This is not the duo’s first comedy/musical theatre crossover. Casting a shadow over Tony! is their 2014 show I Can’t Sing , a musical based on The X Factor, and notorious as one of the West End’s most precipitous failures. The pair can laugh about it now, secure in the sense that I Can’t Sing wasn’t bad (its reviews were quite positive) so much as overexposed. “It would have been fine if we’d opened in a smaller theatre,” says Hill. “We were selling as many tickets as most West End shows, but in the [2,300-seat capacity] Palladium, it was always half-full.”
But I Can’t Sing’s fortunes have affected ambitions for the Tony Blair show. “I tried to get [investors] interested,” says Hill. “But people were thinking: look what happened to the last one. My wife, who is not one to mince her words, refers to us as the Flop Twins.”
But the Flop Twins are undaunted – excited, even – by the chance to make a show unburdened by the responsibilities that come with multi-million pound backing. It’s a problem, says Hill, when a West End production gets so unwieldy you can’t tweak the jokes, or “when they’re saying, ‘Can you write another four bars of music so we can move this scenery?’”
Tony!, premiering in a 200-seater in London’s Finsbury Park, is gloriously low-budget and light on its feet by comparison. “For the work-in-progress, I basically bought all the props from Smiffys ,” says Hill, referring to the fancy dress and joke shop . “And 80% of them are making it through to the final production.”
If that means the pair can’t make money from the show – well, that’s a small price to pay for the good times. “We’re like cricketers used to be,” says Brown. “Gentlemen players, just for the summer. They were all doctors and solicitors, and they didn’t get paid. Writing musicals is like that.”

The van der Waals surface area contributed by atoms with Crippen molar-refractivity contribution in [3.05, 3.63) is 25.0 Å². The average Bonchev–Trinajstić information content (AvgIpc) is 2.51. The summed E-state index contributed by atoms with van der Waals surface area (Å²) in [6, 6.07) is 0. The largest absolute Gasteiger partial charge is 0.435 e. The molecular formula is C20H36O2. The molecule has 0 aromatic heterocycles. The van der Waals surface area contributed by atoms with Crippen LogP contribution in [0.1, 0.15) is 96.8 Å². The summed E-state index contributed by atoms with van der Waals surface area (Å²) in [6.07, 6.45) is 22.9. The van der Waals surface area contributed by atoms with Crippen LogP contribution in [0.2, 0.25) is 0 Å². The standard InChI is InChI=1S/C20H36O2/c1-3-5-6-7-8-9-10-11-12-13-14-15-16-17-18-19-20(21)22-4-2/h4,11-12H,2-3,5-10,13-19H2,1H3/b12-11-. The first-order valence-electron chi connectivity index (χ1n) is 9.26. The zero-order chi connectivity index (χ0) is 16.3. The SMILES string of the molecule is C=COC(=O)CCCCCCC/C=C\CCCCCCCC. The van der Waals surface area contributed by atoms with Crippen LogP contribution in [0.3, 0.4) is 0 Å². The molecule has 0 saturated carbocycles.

At least they’ve got other sources of income. Hill embarks this autumn on his first solo tour, Pedigree Fun, in a decade. (His last, Sausage Time , was a cracker.) He cites lockdown as the catalyst. “I wasn’t planning to go on tour. But when they say, ‘You can’t go on tour’, you think, ‘I want to go on tour now.’” But the bar for live performance, he reports, has been raised by a 2018 gig by Talking Heads’ David Byrne , produced and choreographed far beyond the expectations even of Byrne’s biggest fans, Hill included. “I saw it and was completely knocked out,” says the comedian. “I came away thinking: he could so easily have just turned up with a band and sung. And I thought: that is what you’ve got to do. Go for it! So that’s my plan.”
With his tour in the offing, and summer commitments to his hosting role on Channel 4’s Junior Bake Off , Hill can afford to be sanguine about the prospects for Tony! The Islington venue notwithstanding, they don’t expect Blair himself to attend. “We have it on good authority,” says Hill (from “new friend of mine” Robert Peston, no less) “that he’s not a man who can laugh at himself.” As long as normal punters show up, says Hill, “I’d be happy for it to do just these five weeks, honestly. For it to go well and enjoy it.” Prospects for a West End transfer may be low, after all, given their Flop Twins reputation and a Theatreland ever less conducive to original material.
“They used to do shows like [the Private Eye-inspired] Dear Bill in the West End, didn’t they,” recalls Brown, wistfully.
Hill: “And what about George IV? That was brilliant.”
Brown looks quizzical: “Do you mean King Charles III?”
Hill: “Charles III, sorry. Did you see it?” Mike Bartlett’s verse play about Prince Charles’ accession to the throne , he says, “provided a certain amount of inspiration for this. I thought it was brilliant.”
The pair are here, finally, neither to bury Blair nor to praise him, but to play with the remarkable Shakespearean arc of the ex-PM’s career, particularly in light of the world that’s followed in his wake. “There’s a lovely song at the end,” says Hill, “where Blair says, ‘The truth is, the whole world is run by arseholes, always has been. I just happened to be the one at the time.’ Then he lists the leaders we’ve got now: Putin, Bolsonaro, and so on. And he says, ‘If I could help you rid the world of them, and say I’m sorry – would you have me back?’”
Call it sur-tire, call it sat-realism – either way, that’s a thrilling moment in the theatre for Harry Hill. “You sit there thinking: actually, maybe …” He trembles. “It’s really weird. It sends a real shiver up your spine.”